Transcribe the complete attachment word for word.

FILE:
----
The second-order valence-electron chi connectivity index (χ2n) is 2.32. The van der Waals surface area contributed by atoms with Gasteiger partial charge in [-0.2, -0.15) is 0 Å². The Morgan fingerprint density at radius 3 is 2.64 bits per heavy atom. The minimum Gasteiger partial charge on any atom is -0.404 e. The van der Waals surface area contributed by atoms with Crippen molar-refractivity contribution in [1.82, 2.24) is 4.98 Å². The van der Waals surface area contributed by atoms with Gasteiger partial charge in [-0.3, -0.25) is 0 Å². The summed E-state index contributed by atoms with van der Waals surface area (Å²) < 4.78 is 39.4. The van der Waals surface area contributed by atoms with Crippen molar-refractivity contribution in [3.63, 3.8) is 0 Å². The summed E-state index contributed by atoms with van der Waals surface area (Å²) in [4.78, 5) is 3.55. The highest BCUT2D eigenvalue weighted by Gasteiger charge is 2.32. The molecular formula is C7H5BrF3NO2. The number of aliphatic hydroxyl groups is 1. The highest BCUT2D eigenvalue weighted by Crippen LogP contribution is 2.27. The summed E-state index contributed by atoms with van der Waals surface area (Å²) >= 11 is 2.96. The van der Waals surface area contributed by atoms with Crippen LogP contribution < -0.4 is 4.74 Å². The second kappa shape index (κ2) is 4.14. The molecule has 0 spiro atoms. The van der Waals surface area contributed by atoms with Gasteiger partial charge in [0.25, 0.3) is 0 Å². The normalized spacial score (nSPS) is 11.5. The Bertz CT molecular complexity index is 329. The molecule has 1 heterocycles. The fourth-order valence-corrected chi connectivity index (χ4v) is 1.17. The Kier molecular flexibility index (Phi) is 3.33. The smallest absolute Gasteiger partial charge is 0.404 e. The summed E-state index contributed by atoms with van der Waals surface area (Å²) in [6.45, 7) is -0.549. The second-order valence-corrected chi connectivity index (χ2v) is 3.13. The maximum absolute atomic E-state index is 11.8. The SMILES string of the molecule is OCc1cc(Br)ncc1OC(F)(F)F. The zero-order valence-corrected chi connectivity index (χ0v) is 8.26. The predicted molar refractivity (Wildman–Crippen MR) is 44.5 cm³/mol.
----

The second-order valence-electron chi connectivity index (χ2n) is 2.32. The van der Waals surface area contributed by atoms with Gasteiger partial charge in [-0.2, -0.15) is 0 Å². The Morgan fingerprint density at radius 3 is 2.64 bits per heavy atom. The minimum Gasteiger partial charge on any atom is -0.404 e. The van der Waals surface area contributed by atoms with Crippen molar-refractivity contribution in [1.82, 2.24) is 4.98 Å². The van der Waals surface area contributed by atoms with Gasteiger partial charge in [-0.3, -0.25) is 0 Å². The summed E-state index contributed by atoms with van der Waals surface area (Å²) < 4.78 is 39.4. The van der Waals surface area contributed by atoms with Crippen molar-refractivity contribution in [3.63, 3.8) is 0 Å². The summed E-state index contributed by atoms with van der Waals surface area (Å²) in [4.78, 5) is 3.55. The highest BCUT2D eigenvalue weighted by Gasteiger charge is 2.32. The molecular formula is C7H5BrF3NO2. The number of aliphatic hydroxyl groups is 1. The highest BCUT2D eigenvalue weighted by Crippen LogP contribution is 2.27. The summed E-state index contributed by atoms with van der Waals surface area (Å²) >= 11 is 2.96. The van der Waals surface area contributed by atoms with Crippen LogP contribution < -0.4 is 4.74 Å². The second kappa shape index (κ2) is 4.14. The molecule has 0 spiro atoms. The van der Waals surface area contributed by atoms with Gasteiger partial charge in [0.25, 0.3) is 0 Å². The normalized spacial score (nSPS) is 11.5. The Bertz CT molecular complexity index is 329. The molecule has 1 heterocycles. The fourth-order valence-corrected chi connectivity index (χ4v) is 1.17. The Kier molecular flexibility index (Phi) is 3.33. The smallest absolute Gasteiger partial charge is 0.404 e. The summed E-state index contributed by atoms with van der Waals surface area (Å²) in [6.45, 7) is -0.549. The second-order valence-corrected chi connectivity index (χ2v) is 3.13. The maximum absolute atomic E-state index is 11.8. The SMILES string of the molecule is OCc1cc(Br)ncc1OC(F)(F)F. The zero-order valence-corrected chi connectivity index (χ0v) is 8.26. The predicted molar refractivity (Wildman–Crippen MR) is 44.5 cm³/mol.